The Verdant Beauty of a Christmas Tree
Christmas music warms my heart like no other. The lyrics are packed with rich truths that lend themselves to unique opportunities for contemplation year after year. Even songs that are so familiar, ones that you think couldn't possibly offer new insights, can surprise you with new and exciting truth. My kids and I stumbled across one such carol this season I thought I'd share with you.
One evening while watching a Hallmark movie and marveling at the cheesy nature of the young couple in love singing "O Christmas Tree" over and over again, a word popped up that struck me as odd. While there are many versions of this classic carol, this particular version repeated the lyric, "O Christmas Tree, O Christmas Tree, You stand in verdant beauty."
Since I've been studying Latin, words hit me differently than they used to. Verdant seemed a strange word to pair with beauty. Why would verdant make something beautiful?
I remembered from my geography study that Vermont, which is home to the Green Mountains, means "green mountains." In addition, I know that verde Mexican sauces are green. So I went and Googled the word to see if I was getting close...and I was correct.
Doesn't that seem random? I had to pause the movie and chat with the kids to figure out why something would be considered beautiful for being green. I mean, isn't that what a tree is supposed to be?
So we started with some questions...
In which season do people sing this song?
Winter - Christmas time. That seems like a pretty obvious fact.
Does it make any difference?
What does winter look like?
It's generally gray . . . Or white.
The color of death.
That means that green would actually be a friendly sight to winter-sore eyes.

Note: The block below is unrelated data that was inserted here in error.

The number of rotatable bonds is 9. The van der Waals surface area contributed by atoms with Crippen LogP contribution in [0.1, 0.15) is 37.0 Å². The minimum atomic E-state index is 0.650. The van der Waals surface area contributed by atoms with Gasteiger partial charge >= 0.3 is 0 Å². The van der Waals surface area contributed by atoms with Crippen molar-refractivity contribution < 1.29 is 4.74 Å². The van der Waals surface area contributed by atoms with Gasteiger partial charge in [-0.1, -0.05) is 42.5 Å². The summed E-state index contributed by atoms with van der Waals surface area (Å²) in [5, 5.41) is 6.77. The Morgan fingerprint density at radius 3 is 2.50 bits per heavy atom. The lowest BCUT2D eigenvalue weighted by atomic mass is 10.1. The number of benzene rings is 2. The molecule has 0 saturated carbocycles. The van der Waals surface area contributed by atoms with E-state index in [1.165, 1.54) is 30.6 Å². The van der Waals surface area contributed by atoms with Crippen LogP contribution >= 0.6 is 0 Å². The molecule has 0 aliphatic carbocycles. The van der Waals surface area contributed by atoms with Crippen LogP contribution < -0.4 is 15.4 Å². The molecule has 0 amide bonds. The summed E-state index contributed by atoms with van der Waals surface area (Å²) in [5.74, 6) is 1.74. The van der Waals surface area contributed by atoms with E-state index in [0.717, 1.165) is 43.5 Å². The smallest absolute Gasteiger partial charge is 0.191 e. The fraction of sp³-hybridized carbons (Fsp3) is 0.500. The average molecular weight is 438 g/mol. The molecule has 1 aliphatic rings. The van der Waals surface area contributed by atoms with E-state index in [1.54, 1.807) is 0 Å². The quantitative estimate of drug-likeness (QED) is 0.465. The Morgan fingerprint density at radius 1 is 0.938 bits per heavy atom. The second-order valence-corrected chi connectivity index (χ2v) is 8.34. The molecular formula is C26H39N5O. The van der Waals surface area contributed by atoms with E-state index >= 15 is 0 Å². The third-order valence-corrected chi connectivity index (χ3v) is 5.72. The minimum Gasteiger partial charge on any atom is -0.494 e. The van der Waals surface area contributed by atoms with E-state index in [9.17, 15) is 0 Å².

What does green-ness represent?
Green-ness represents life. In the bleakness of winter, green is the hope of spring, life . . . rebirth. I imagine those first Europeans that landed on American soil in the waning days of autumn felt the full desperation of winter. Would they survive the harsh conditions that stifled life all around them?
And then they would see an evergreen...and hope.
How does this green-ness connect to Christmas?
We bring these beautiful symbols of life and hope into our homes every December. Can it be a coincidence that a symbol of life and hope is used to celebrate the birth of a Savior that would bring life and hope to the world? I can imagine the bleakness of the Israelites as they experienced 400 years of silence from their God - cold, harsh, wintery. They clung to the hope offered to them through prophets like Isaiah.
Handel paints the picture of the evergreen hope the Israelites clung to in his masterful work Messiah. He strings together the promises in Scripture that lead up to the great fulfillment of the promise of the end of all winters, of all separation, of all death.
When I look at our tree featured in the living room this season, I'm going to be looking not only at a beautiful symbol of life sustained through the bleakest of times in an evergreen tree, but also an enduring symbol of life reclaimed amidst the deepest of sin by the life of Christ. He's our Christmas tree that stands in brilliant aliveness offering us all hope for rebirth beyond the depths of the great winter we face - death.
I challenge you this Christmas as you sit snuggled up with your loved ones and watch the twinkle lights adorn your family tree to speak of the verdant beauty of Christ as represented by a simple evergreen and lead them to worship His advent, His ministry, His death, and His life everlasting.
O Christmas tree
O Christmas tree
You stand in verdant beauty.
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Betsy Strauss is an unexpected homeschooler, mother of three, who is in a relationship with a sweet man for life. She loves reading books, drinking coffee, and learning anything with her kids.
Wonderful Advent post, Betsy. I’ll be following you.
Thanks Angie! Merry Christmas!
That is really beautiful. I’ve never heard that version of the song either. Thanks for sharing what you found out and for the wonderful meaning you found from it.
I didn’t know that was the line in the traditional song. Verdant is one of my favourite words because of where I am from. Vancouver is the epitome of verdant. With that said, I love how you talk about the symbolism of the tree in the bleakness of winter. Of life, of the birth of Jesus. Such an interesting post.
I never knew the song that way. This was a great way to open discussion with your kiddos!